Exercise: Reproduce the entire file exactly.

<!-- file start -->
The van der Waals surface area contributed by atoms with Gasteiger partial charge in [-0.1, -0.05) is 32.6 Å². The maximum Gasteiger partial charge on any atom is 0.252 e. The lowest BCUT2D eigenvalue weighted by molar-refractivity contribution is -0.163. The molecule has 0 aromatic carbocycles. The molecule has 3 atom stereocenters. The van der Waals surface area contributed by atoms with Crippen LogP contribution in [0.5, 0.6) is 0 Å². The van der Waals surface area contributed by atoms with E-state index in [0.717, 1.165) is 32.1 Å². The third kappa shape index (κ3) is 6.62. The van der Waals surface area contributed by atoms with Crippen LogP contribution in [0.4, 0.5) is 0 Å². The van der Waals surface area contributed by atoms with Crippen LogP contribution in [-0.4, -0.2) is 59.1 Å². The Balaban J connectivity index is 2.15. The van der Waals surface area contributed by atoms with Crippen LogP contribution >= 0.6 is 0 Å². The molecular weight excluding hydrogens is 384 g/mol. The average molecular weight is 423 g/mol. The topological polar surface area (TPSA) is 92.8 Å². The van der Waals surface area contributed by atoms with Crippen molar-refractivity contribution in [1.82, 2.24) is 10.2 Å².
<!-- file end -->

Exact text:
The van der Waals surface area contributed by atoms with Gasteiger partial charge in [-0.1, -0.05) is 32.6 Å². The maximum Gasteiger partial charge on any atom is 0.252 e. The lowest BCUT2D eigenvalue weighted by molar-refractivity contribution is -0.163. The molecule has 0 aromatic carbocycles. The molecule has 3 atom stereocenters. The van der Waals surface area contributed by atoms with Crippen LogP contribution in [0.5, 0.6) is 0 Å². The van der Waals surface area contributed by atoms with E-state index in [0.717, 1.165) is 32.1 Å². The third kappa shape index (κ3) is 6.62. The van der Waals surface area contributed by atoms with Crippen LogP contribution in [0.4, 0.5) is 0 Å². The van der Waals surface area contributed by atoms with Crippen LogP contribution in [-0.4, -0.2) is 59.1 Å². The Balaban J connectivity index is 2.15. The van der Waals surface area contributed by atoms with Crippen LogP contribution >= 0.6 is 0 Å². The molecular weight excluding hydrogens is 384 g/mol. The average molecular weight is 423 g/mol. The topological polar surface area (TPSA) is 92.8 Å². The van der Waals surface area contributed by atoms with Crippen molar-refractivity contribution in [1.82, 2.24) is 10.2 Å².